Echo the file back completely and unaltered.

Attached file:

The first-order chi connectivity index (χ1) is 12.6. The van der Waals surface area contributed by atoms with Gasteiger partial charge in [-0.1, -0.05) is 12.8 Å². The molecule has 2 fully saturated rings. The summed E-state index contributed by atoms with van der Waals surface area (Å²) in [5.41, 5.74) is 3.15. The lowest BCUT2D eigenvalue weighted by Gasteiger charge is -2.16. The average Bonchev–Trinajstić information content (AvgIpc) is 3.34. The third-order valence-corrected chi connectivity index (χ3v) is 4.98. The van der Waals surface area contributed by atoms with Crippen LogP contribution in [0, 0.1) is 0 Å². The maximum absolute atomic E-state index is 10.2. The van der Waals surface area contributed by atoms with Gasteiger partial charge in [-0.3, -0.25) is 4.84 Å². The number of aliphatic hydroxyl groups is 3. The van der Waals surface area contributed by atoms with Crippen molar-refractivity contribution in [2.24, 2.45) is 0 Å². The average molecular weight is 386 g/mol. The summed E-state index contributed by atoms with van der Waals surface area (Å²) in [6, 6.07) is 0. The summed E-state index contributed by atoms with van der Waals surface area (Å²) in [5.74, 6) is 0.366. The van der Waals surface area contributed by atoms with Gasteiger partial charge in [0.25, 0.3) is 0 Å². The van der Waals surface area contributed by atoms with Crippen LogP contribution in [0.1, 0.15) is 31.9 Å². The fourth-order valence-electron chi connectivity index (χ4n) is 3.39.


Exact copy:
The first-order chi connectivity index (χ1) is 12.6. The van der Waals surface area contributed by atoms with Gasteiger partial charge in [-0.1, -0.05) is 12.8 Å². The molecule has 2 fully saturated rings. The summed E-state index contributed by atoms with van der Waals surface area (Å²) in [5.41, 5.74) is 3.15. The lowest BCUT2D eigenvalue weighted by Gasteiger charge is -2.16. The average Bonchev–Trinajstić information content (AvgIpc) is 3.34. The third-order valence-corrected chi connectivity index (χ3v) is 4.98. The van der Waals surface area contributed by atoms with Crippen LogP contribution in [0, 0.1) is 0 Å². The maximum absolute atomic E-state index is 10.2. The van der Waals surface area contributed by atoms with Gasteiger partial charge in [-0.3, -0.25) is 4.84 Å². The number of aliphatic hydroxyl groups is 3. The van der Waals surface area contributed by atoms with Crippen molar-refractivity contribution in [2.24, 2.45) is 0 Å². The average molecular weight is 386 g/mol. The summed E-state index contributed by atoms with van der Waals surface area (Å²) in [6, 6.07) is 0. The summed E-state index contributed by atoms with van der Waals surface area (Å²) in [5.74, 6) is 0.366. The van der Waals surface area contributed by atoms with Gasteiger partial charge in [0.25, 0.3) is 0 Å². The van der Waals surface area contributed by atoms with Crippen LogP contribution in [0.1, 0.15) is 31.9 Å². The fourth-order valence-electron chi connectivity index (χ4n) is 3.39.